Talking with Kids about The Easter Story

 We shield our kids from some of the latest news headlines because we don’t want them to know about some of the violence going on in the world and the horrible things “out there.”

Yet, we want them to know Jesus and we want them to love God and we want them to have a deep and meaningful life.

So, what do we do with the stories of Jesus’ last days? After all, these stories are filled with betrayal, disgust, dishonor, confusion, and violence. By our usual “parental screening,” much of these stories wouldn’t “make the cut.”

A childhood friend of mine sent me a Facebook message the other day that said:

Can you recommend a book or lesson to teach my daughter the resurrection story without freaking her out. It’s so intense. I want her to get it… without going overboard. I knew you would be a good person to ask. She’s 9, and very mature.”

I figured that as I pulled together some ideas and resources for her, I could share them with you, too. As Christians, this is, of course, the biggest story we hope our children will learn, but we also, as parents, have a deep desire to introduce the story in age appropriate ways. So, I have come up with a few tips for parents and a list of some resources with ideas about how to share these powerful scriptures with our children.

  1. Know the story yourself: Even if the story is familiar to you, get out your own Bible or use The Bible App and spend some time reading the scripture passages of Jesus Last week. (At minimum read about  The Triumphal Entry, The Last Supper, Praying in the Garden, Arrest and Trial, Crucifixion, Death/Burial, Resurrection). The Bible App has several reading plans about Easter and Jesus’ last days, if you need help finding the passages.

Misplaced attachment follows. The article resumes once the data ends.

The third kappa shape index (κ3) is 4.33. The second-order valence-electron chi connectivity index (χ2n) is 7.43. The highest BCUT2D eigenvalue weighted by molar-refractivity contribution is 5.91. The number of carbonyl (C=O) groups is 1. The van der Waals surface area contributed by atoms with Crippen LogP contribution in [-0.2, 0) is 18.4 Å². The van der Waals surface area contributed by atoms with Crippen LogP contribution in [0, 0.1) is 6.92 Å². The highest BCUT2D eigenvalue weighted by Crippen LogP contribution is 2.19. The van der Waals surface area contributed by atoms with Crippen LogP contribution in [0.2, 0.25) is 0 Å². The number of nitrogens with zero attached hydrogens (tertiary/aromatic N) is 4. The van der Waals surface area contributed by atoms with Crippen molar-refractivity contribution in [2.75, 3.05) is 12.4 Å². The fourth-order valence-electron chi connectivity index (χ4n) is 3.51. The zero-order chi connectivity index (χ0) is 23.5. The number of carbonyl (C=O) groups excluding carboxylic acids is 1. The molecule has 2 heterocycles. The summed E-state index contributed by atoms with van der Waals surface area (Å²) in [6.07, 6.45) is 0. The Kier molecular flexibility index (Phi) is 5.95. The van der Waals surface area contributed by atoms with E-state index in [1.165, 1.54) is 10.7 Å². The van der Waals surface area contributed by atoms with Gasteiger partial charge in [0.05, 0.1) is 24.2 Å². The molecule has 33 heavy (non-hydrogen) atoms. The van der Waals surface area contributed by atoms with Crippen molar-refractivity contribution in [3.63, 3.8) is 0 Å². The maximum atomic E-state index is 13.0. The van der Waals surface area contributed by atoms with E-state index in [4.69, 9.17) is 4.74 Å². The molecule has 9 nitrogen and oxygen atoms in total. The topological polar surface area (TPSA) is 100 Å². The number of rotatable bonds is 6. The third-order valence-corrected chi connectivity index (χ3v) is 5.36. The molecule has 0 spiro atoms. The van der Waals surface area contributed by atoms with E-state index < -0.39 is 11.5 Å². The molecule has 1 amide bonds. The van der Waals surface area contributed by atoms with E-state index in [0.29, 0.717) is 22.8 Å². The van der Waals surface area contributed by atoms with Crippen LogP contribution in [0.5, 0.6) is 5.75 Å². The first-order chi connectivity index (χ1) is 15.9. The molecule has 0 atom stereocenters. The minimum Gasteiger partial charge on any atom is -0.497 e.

2. Pray about sharing this story with your children: As you read and re-read these passages, pray that God give you new understanding and clarity around these scriptures and that God help give you the words to share these with your children. 
  3. Recognize that questions, doubts and not having all of the answers are completely okay: I want my children to know that just like them, I continue to be on a faith journey, just like them. Remember, even the Disciples had doubts and they were with Jesus daily for several years! Encourage questioning and affirm that doubting can lead to a very meaningful faith! Don’t be afraid to say “I don’t know the answer to that, or I have questions about that, too” with your children. Validate their doubts and questions and commit to following up and finding out more information to help them build a framework for understanding. Know that you can ask your pastor (or contact me), other friends and family members, or you can engage in more personal study and prayer as you seek to discern answers.